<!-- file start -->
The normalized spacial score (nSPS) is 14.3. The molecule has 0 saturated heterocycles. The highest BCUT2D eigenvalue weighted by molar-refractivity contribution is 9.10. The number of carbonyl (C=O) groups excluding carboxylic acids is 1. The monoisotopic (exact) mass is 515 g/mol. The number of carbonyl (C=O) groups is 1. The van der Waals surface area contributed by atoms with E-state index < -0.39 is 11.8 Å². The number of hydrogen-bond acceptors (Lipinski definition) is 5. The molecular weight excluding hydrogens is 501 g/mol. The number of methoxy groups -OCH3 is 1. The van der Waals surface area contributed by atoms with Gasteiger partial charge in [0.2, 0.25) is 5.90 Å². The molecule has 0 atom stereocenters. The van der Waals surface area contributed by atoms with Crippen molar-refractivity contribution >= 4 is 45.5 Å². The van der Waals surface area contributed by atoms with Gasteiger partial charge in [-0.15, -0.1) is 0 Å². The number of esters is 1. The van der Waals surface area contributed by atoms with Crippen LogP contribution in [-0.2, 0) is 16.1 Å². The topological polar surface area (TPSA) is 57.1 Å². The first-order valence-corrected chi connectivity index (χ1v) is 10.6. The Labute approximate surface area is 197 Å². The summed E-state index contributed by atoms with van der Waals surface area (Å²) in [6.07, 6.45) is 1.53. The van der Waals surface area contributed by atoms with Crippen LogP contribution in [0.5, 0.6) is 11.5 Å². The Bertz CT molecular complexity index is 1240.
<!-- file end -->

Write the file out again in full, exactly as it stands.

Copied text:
The normalized spacial score (nSPS) is 14.3. The molecule has 0 saturated heterocycles. The highest BCUT2D eigenvalue weighted by molar-refractivity contribution is 9.10. The number of carbonyl (C=O) groups excluding carboxylic acids is 1. The monoisotopic (exact) mass is 515 g/mol. The number of carbonyl (C=O) groups is 1. The van der Waals surface area contributed by atoms with E-state index < -0.39 is 11.8 Å². The number of hydrogen-bond acceptors (Lipinski definition) is 5. The molecular weight excluding hydrogens is 501 g/mol. The number of methoxy groups -OCH3 is 1. The van der Waals surface area contributed by atoms with Gasteiger partial charge in [0.2, 0.25) is 5.90 Å². The molecule has 0 atom stereocenters. The van der Waals surface area contributed by atoms with Crippen molar-refractivity contribution >= 4 is 45.5 Å². The van der Waals surface area contributed by atoms with Gasteiger partial charge in [-0.15, -0.1) is 0 Å². The number of esters is 1. The van der Waals surface area contributed by atoms with Crippen LogP contribution in [-0.2, 0) is 16.1 Å². The topological polar surface area (TPSA) is 57.1 Å². The first-order valence-corrected chi connectivity index (χ1v) is 10.6. The Labute approximate surface area is 197 Å². The summed E-state index contributed by atoms with van der Waals surface area (Å²) in [6.07, 6.45) is 1.53. The van der Waals surface area contributed by atoms with Crippen LogP contribution in [0.5, 0.6) is 11.5 Å². The Bertz CT molecular complexity index is 1240.